If the number is too high, it indicates that something is wrong with your checkout process. Perhaps the pages load too slowly, or maybe there aren’t enough payment options. You can fix these problems by cleaning up your app’s code to make pages load faster. 

Plus, consider redesigning the checkout pages and the interface (UI), making them more user-friendly and featuring all the popular payment gateways.

Source: yukaichu.com

3. Knowing the Average Order Value (AOV) 

The average order value (AOV) is how much an average customer buys from you. 

You can first track the whole number of the AOV and then divide the buyers into groups by demographic, age, sex, etc. That allows you to see your highest AOV customers and target your ad campaigns specifically for them. 

If you have an online shop, you can increase your AOV via different methods. 

You can raise the prices of your products or services but you must be very careful as higher prices may discourage customers. Make sure to carefully plan and evaluate your strategy before its implementation. 

You can also implement upsell or cross-sell methods while discounts and free shipping are still a common popular strategy today if you wish to increase your AOV. 

Source: mageplaza.com

4. Customer Engagement Drives Sales

You can measure your customer’s engagement levels via many factors such as the number of subscriptions, shares, and reactions you get etc.. 

If people like your content, they are very likely to interact with it and it may lead directly to sales. 

Here are some of the most vital customer engagement metrics to follow that have a direct impact on eCommerce conversion rate: 

  • The number of people subscribing (and confirming it) to your newsletter via the app
  • The most clicked links 
  • How long consumers stay on various pages in the app

5. Know Your Conversion Rate 

If you’re doing any online business, you probably know well what an eCommerce conversion rate is. To recap, it’s the number of customers who purchase after taking a look at a product.

A conversion rate can be widely explained as a user completing desired actions predefined by your company – in summary, the total of all individual goals completed. 

In eCommerce, it is defined as a percentage of website visitors who actually complete an online transaction from your store. 

You can compare Conversion Rate values with other metrics like traffic sources, average order values (AOV), page views and more, to get insights into customers’ online habits. 

The findings will help you not only to increase your conversion rates, but also to improve your price structure, copywriting and SEO, contributing to your entire brand appearance.

Source: growcode.com

6. Customer Lifetime Value 

Customer Lifetime Value (CLV) tracks the average value a certain client brings to your company throughout their lifetime. It’s a metric measured by a client’s repeat transactions and average order value (AOV) to distinguish between one-time customers and those who stick around for years.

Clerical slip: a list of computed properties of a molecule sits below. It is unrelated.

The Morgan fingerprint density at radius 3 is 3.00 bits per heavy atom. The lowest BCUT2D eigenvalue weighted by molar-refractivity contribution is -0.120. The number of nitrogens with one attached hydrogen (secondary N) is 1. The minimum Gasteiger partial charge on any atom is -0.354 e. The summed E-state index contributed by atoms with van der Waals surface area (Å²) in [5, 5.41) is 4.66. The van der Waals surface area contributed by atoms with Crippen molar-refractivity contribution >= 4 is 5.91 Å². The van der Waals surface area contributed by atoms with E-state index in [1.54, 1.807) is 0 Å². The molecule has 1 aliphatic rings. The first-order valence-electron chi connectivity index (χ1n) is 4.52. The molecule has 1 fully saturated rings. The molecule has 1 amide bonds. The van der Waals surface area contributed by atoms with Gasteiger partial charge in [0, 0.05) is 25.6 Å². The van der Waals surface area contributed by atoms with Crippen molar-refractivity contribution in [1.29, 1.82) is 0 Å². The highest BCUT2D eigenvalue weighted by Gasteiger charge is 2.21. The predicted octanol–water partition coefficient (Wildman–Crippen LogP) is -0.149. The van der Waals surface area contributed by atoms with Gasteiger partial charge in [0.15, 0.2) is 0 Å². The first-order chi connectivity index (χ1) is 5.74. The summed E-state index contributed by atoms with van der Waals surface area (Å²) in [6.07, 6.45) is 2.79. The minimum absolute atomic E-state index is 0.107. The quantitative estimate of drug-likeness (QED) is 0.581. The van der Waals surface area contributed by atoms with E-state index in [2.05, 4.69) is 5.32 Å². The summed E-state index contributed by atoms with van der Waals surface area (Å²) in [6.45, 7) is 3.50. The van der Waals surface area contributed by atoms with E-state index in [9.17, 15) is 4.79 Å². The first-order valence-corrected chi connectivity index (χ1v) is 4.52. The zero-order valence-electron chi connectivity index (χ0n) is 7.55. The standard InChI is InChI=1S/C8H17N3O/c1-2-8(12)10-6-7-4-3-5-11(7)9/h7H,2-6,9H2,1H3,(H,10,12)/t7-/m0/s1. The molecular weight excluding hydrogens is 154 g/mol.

The thing is that many businesses spend too much of their valuable resources on acquiring new customers. 

A more cost-effective approach is focusing on the clients who are already loyal to your brand and eager to buy more from you.

If you wish to increase your CLV, there are a few tactics you can use e.g. you can make it easy for customers to return items if purchased from you, set expectations regarding delivery dates, create a reward program to encourage repeat purchases or offer freebies for buying from you but the most important method is to STAY IN TOUCH. Long-term customers want to know you did not forget them so make it easy for them to reach out to you. 

Source: alexanderthamm.com

7. App Speed

Nothing makes a customer quit an app quicker than slow-loading pages and you can’t blame them. 

It’s not easy to engage with an app’s content if it takes minutes to show up on screens. 

Luckily, you can track the speed of your interface and its functions. When anything takes over two or three seconds to load, you should consider fixing it.

8. Gross Margin of Your App Sales

The money you made by selling your items, minus the inventory costs, is your gross margin

In other words, it’s your profit. The average online shops on eCommerce platforms have a gross margin of 30 to 40%, and every business should aim at 40% or higher. 

However, keep in mind that it’s vital to track these numbers over a long period. Don’t hassle too much about weekly losses or occasionally lost customers. The overall profit of a whole year is what matters. 

Source: insidesmallbusiness.com.au

9. Average Time Spent on Resolving Tickets

Knowing how much time it takes for your customer support to solve support tickets is the first step in speeding up the service. 

You might consider installing a 24/7 accessible chatbot for your customer support. Chatbots are software programs created to engage with users automatically. It can respond to messages containing specific words or phrases by offering a predefined response. Chatbots can also use AI or Natural Language Processing (NLP) to analyze and understand incoming messages and provide an appropriate answer in real time. 

It’ll be worth the effort because customers who have to wait for days to get their issues resolved are unlikely to return and buy from you again.

Source: kommunicate.com

10. How Much Revenue Your Ads Bring

Dividing your overall revenue with the amount of money you pay for your marketing efforts gives you the value of how much money every dollar spent on ads makes. Your website can earn revenue when visitors engage with your ads, commonly by generating impressions, engagement and clicks. 

The main aim is to keep the expenses as low as possible while reaching your target market effectively. Many things depend on the pricing model you choose so it is crucial to get to know some of these models – there are many pricing models like CPC, PPC, CPM, CPI and more. Among these, the most widely used is CPM (cost-per-thousand) and CPC (cost-per-click)

Keep experimenting with new types of ads to get the revenue/ads cost number as high as possible. Finally, the content itself should be valuable to your visitors to attract them into spending more time viewing your ads and making purchases.